Presenting... Bruno Debattista’s horseshoe crab trace fossil

From 17 April to 26 May 2013

An extremely rare trace fossil of footprints laid down more than 300 million years ago was brought to the Museum recently by ten-year-old schoolboy Bruno Debattista. Thinking that the piece of shale rock he had collected while on holiday in Cornwall might contain a fossilised imprint, Bruno showed the specimen to our Education department’s Natural History After-School Club, which he had been attending each week.

Bruno Debattista with trace fossil

Bruno Debattista with trace fossil

Bruno Debattista with horseshoe crabs

Bruno Debattista with horseshoe crabs

Despite the long odds of finding such a trace fossil, our geologists and education staff were excited to see what appeared to be the trackways left by a horseshoe crab, crawling up the muddy slopes of an ancient shore. These tracks were laid down during the Carboniferous period, some 308-327 million years ago, at a time when the sea was slowly being sealed off as the Earth’s landmasses crunched together to form Pangaea.

Although an animal’s harder body parts, such as shell or bone, are more likely to become fossilised, trace fossils such as footprints are incredibly rare and extremely hard to spot. You can just see the faint trail left by the horseshoe crab, running top left to bottom right of the specimen here.

Trace fossil found by Bruno Debattista

Trace fossil
found by Bruno Debattista

Bruno was specially selected for the Natural History After-School Club by his teachers at Windmill Primary School after showing a particular interest in nature. His extraordinary fossil find should be enough to spark enthusiasm in any would-be naturalist.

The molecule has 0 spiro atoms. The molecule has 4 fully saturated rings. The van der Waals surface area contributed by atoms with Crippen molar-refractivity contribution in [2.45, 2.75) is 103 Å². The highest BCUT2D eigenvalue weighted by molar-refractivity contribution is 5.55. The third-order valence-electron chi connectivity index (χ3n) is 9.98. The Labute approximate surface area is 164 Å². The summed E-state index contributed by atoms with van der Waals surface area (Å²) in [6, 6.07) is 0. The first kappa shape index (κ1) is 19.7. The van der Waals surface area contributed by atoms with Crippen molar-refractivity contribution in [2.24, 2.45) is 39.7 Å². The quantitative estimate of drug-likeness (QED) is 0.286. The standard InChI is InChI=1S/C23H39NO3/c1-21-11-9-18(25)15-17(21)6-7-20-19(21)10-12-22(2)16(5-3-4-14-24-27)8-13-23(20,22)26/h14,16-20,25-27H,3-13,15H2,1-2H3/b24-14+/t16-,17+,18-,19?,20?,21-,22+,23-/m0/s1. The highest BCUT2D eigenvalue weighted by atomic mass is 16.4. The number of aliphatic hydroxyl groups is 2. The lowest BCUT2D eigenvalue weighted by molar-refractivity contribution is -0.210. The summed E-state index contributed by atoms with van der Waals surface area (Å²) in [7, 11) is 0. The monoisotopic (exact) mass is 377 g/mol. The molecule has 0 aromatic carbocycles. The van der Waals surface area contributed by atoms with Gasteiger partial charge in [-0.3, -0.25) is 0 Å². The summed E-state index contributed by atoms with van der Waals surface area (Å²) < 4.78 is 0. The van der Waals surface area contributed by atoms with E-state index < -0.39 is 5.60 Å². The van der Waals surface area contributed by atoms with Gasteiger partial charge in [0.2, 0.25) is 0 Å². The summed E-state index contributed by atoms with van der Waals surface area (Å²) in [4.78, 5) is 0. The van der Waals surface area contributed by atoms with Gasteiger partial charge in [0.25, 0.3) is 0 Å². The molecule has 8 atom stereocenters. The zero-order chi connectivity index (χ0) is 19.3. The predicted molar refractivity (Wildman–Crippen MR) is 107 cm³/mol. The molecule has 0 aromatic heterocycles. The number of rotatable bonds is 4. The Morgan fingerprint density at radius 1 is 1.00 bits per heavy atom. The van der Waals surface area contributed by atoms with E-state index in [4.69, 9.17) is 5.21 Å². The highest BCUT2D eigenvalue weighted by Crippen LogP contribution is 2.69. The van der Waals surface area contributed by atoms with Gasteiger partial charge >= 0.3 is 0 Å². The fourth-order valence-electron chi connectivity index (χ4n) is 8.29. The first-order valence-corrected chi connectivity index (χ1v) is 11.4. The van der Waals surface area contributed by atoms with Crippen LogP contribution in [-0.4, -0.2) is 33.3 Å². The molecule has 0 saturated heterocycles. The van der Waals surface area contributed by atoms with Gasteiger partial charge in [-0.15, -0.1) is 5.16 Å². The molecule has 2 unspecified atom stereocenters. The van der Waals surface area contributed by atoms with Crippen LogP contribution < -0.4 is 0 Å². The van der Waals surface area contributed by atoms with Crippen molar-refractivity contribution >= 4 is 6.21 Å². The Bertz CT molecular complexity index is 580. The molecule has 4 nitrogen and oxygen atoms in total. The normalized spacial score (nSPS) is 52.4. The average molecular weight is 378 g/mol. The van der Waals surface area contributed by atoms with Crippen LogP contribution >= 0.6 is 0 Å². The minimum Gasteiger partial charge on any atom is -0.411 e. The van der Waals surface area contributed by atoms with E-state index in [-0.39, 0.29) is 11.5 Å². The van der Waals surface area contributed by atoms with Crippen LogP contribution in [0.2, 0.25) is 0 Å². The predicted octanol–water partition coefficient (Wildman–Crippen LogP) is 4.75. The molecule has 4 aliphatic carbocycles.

Bruno and his family have kindly donated the specimen to the Museum’s collection.

The story in the media

Other features from our Presenting... series
William Burchell
Museum memories
A space traveller’s arrival
Alfred Russel Wallace
William Smith
The science of disguise
Our new Collections Manager - Hilary Ketchum
The Breath of Life
Pine cones, great and small
Charles Darwin's insects
The Oxford Dodo
Fossils of the Gault Clay
A wartime gift
The other Audubon
The wonderful diversity of bees
A plesiosaur named Eve
The Worldwide Web
Dr Buckland and the Bear
Pioneers of Photography
'Flight' of the Dodo
Charles Lyell
Delightful Dung Beetles
John Obadiah Westwood
John Eddowes Bowman
All that glitters...
Daughters, wives, sisters... and scientists
Vesuvius Unlocked

Visiting Us

What's on Exhibitions Operation Earth Visiting as a family International visitors Visitors with support needs Museum shop Youth Forum Swifts in the tower Virtual tour
Visiting us: home
Contact us Accessibility Copyright Site map

University of Oxford homepage